As an employer or member of management, it's unlikely that you sit around plotting on how to develop an attraction to one of your employees. If an attraction does develop, however, it's often because you were blindsided and didn't see it coming. When you find yourself attracted to your employee, look at the situation as a temptation. It's only natural to be tempted sometimes. However, problems arise when you choose to act on that temptation. The good news is that temptation can only consume you if you let it. You are empowered to fight back.
Don't Lie To Yourself
You can fool others into thinking you are not attracted to your employee, but you can't fool yourself. Trying to pretend the attraction isn't there may cause you to want him even more. That's like throwing fuel on a flame. Instead of ignoring the attraction, “own it.” Have a little interpersonal communication with yourself and come to terms with your emotions. Admit to yourself that there is an attraction. Take control of your feelings by implementing a strategy to prevent you from acting on them.
When you are attracted to your employee, spending time around him may cause the attraction to intensify. As such, limit the amount of time you spend with him. If it's not necessary to meet with him for business purposes, don't meet with him at all. If you are required to meet with him for business purposes, keep the meeting short and professional. Avoid any small talk during the meeting. If it has nothing to do with business, don't discuss it. As much as possible, avoid meeting with your employee behind closed doors. Try to hold meetings in an open space accessible by others. If you must meet in an office setting, leave the door open or cracked, or invite another employee in on the meeting. Don't buy him any gifts nor accept gifts from him.
Create an accountability system that ensures you remain accountable for your actions. For instance, if you have a trusted best friend or family member, confess your feelings to her. Ask her to support you through the ordeal and hold you accountable for your actions. It's important to be honest with your accountability partner. If it ever gets to a point where you feel like you can no longer hold out on your feelings, talk it over with your accountability partner. She is there to help keep your emotions in check and continuously encourage you not to act on them.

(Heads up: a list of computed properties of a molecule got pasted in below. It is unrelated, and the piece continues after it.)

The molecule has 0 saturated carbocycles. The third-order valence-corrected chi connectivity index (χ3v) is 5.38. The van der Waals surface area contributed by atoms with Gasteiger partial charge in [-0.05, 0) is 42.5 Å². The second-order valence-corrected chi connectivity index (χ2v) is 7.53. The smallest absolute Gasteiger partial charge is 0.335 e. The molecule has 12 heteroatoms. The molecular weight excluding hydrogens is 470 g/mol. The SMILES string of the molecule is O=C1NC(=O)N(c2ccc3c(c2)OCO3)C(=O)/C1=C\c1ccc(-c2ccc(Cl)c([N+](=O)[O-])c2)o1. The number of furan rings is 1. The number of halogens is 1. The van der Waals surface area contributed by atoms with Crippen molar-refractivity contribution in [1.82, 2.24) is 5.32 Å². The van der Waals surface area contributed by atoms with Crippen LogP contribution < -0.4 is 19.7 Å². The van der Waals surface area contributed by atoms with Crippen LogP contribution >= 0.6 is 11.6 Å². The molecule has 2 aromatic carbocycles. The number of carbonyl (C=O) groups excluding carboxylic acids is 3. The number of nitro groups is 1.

Consider the Consequences
If you begin to seriously contemplate acting on your emotions, consider the consequences. Most companies have a corporate policy in place that prevents workplace fraternization. Violation of this policy can result in a loss of employment. If you act on the attraction and things don't work out with you and the employee, he may scream sexual harassment. A sexual harassment lawsuit is not a good look for you or your company. Acting on an attraction can also destroy a marriage and family. You may intend to keep the relationship a secret, however the truth is you have no control over who may decide to snitch and tell your spouse or his about the affair.
- Stockbyte/Stockbyte/Getty Images
- Tips on Assertiveness in the Workplace
- How to Keep Personal Issues Away From the Workplace
- Can You Legally Fire an Employee Who Commits a Hate Crime Against Another Employee?
- How to Tell Your Boss You Have a Problem With Another Employee
- How to Confront Argumentative Employees
- Do Interoffice Relationships Work?
- How Should an Employee Build a Working Relationship With an Overbearing Manager?
- Techniques for Improving Your Nonverbal Communication Skills in the Workplace